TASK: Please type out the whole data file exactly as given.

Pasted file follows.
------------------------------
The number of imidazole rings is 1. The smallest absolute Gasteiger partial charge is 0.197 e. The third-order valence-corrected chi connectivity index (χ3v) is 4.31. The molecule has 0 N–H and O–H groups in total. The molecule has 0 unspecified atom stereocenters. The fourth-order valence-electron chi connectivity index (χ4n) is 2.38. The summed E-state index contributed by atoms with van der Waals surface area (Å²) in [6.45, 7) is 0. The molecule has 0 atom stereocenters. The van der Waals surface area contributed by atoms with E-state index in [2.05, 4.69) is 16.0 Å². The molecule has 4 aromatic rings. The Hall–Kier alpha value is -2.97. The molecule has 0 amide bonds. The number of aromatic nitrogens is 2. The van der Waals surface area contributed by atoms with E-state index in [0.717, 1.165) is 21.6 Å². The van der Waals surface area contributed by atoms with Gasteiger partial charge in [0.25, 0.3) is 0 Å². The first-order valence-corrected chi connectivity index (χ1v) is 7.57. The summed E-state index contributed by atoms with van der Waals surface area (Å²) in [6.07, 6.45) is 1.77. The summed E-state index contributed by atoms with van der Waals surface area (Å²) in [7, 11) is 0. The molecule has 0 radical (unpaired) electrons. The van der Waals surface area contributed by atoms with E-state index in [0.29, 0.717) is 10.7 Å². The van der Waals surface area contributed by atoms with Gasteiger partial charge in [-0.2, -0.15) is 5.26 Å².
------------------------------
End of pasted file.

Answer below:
The number of imidazole rings is 1. The smallest absolute Gasteiger partial charge is 0.197 e. The third-order valence-corrected chi connectivity index (χ3v) is 4.31. The molecule has 0 N–H and O–H groups in total. The molecule has 0 unspecified atom stereocenters. The fourth-order valence-electron chi connectivity index (χ4n) is 2.38. The summed E-state index contributed by atoms with van der Waals surface area (Å²) in [6.45, 7) is 0. The molecule has 0 atom stereocenters. The van der Waals surface area contributed by atoms with E-state index in [2.05, 4.69) is 16.0 Å². The molecule has 4 aromatic rings. The Hall–Kier alpha value is -2.97. The molecule has 0 amide bonds. The number of aromatic nitrogens is 2. The van der Waals surface area contributed by atoms with E-state index in [0.717, 1.165) is 21.6 Å². The van der Waals surface area contributed by atoms with Gasteiger partial charge in [0.25, 0.3) is 0 Å². The first-order valence-corrected chi connectivity index (χ1v) is 7.57. The summed E-state index contributed by atoms with van der Waals surface area (Å²) in [6.07, 6.45) is 1.77. The summed E-state index contributed by atoms with van der Waals surface area (Å²) in [7, 11) is 0. The molecule has 0 radical (unpaired) electrons. The van der Waals surface area contributed by atoms with E-state index in [0.29, 0.717) is 10.7 Å². The van der Waals surface area contributed by atoms with Gasteiger partial charge in [-0.2, -0.15) is 5.26 Å².